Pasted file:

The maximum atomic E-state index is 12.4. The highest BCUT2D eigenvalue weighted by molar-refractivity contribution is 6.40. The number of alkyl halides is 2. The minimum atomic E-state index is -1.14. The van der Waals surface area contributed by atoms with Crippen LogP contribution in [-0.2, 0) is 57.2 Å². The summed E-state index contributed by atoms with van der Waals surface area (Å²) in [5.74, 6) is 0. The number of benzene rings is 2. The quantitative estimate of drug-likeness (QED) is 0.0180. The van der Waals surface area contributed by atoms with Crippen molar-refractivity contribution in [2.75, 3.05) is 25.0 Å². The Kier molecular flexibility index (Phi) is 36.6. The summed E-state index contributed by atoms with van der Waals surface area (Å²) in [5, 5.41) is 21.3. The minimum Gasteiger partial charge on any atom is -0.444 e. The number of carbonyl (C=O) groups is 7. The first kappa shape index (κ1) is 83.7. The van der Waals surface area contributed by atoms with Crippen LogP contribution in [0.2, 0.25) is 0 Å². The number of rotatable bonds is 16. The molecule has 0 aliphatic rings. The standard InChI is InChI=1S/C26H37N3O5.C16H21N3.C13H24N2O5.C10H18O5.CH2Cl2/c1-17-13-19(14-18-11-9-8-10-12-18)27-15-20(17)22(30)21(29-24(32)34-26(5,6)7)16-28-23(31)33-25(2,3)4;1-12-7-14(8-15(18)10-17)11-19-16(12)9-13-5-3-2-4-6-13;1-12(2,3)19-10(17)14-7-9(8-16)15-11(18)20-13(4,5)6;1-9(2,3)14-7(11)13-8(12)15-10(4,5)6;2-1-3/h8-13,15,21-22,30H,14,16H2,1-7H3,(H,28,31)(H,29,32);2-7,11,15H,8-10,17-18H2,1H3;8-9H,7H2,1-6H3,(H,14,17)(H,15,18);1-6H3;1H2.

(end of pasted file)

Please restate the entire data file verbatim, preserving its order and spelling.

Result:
The maximum atomic E-state index is 12.4. The highest BCUT2D eigenvalue weighted by molar-refractivity contribution is 6.40. The number of alkyl halides is 2. The minimum atomic E-state index is -1.14. The van der Waals surface area contributed by atoms with Crippen LogP contribution in [-0.2, 0) is 57.2 Å². The summed E-state index contributed by atoms with van der Waals surface area (Å²) in [5.74, 6) is 0. The number of benzene rings is 2. The quantitative estimate of drug-likeness (QED) is 0.0180. The van der Waals surface area contributed by atoms with Crippen molar-refractivity contribution in [2.75, 3.05) is 25.0 Å². The Kier molecular flexibility index (Phi) is 36.6. The summed E-state index contributed by atoms with van der Waals surface area (Å²) in [5, 5.41) is 21.3. The minimum Gasteiger partial charge on any atom is -0.444 e. The number of carbonyl (C=O) groups is 7. The first kappa shape index (κ1) is 83.7. The van der Waals surface area contributed by atoms with Crippen LogP contribution in [0.2, 0.25) is 0 Å². The number of rotatable bonds is 16. The molecule has 0 aliphatic rings. The standard InChI is InChI=1S/C26H37N3O5.C16H21N3.C13H24N2O5.C10H18O5.CH2Cl2/c1-17-13-19(14-18-11-9-8-10-12-18)27-15-20(17)22(30)21(29-24(32)34-26(5,6)7)16-28-23(31)33-25(2,3)4;1-12-7-14(8-15(18)10-17)11-19-16(12)9-13-5-3-2-4-6-13;1-12(2,3)19-10(17)14-7-9(8-16)15-11(18)20-13(4,5)6;1-9(2,3)14-7(11)13-8(12)15-10(4,5)6;2-1-3/h8-13,15,21-22,30H,14,16H2,1-7H3,(H,28,31)(H,29,32);2-7,11,15H,8-10,17-18H2,1H3;8-9H,7H2,1-6H3,(H,14,17)(H,15,18);1-6H3;1H2.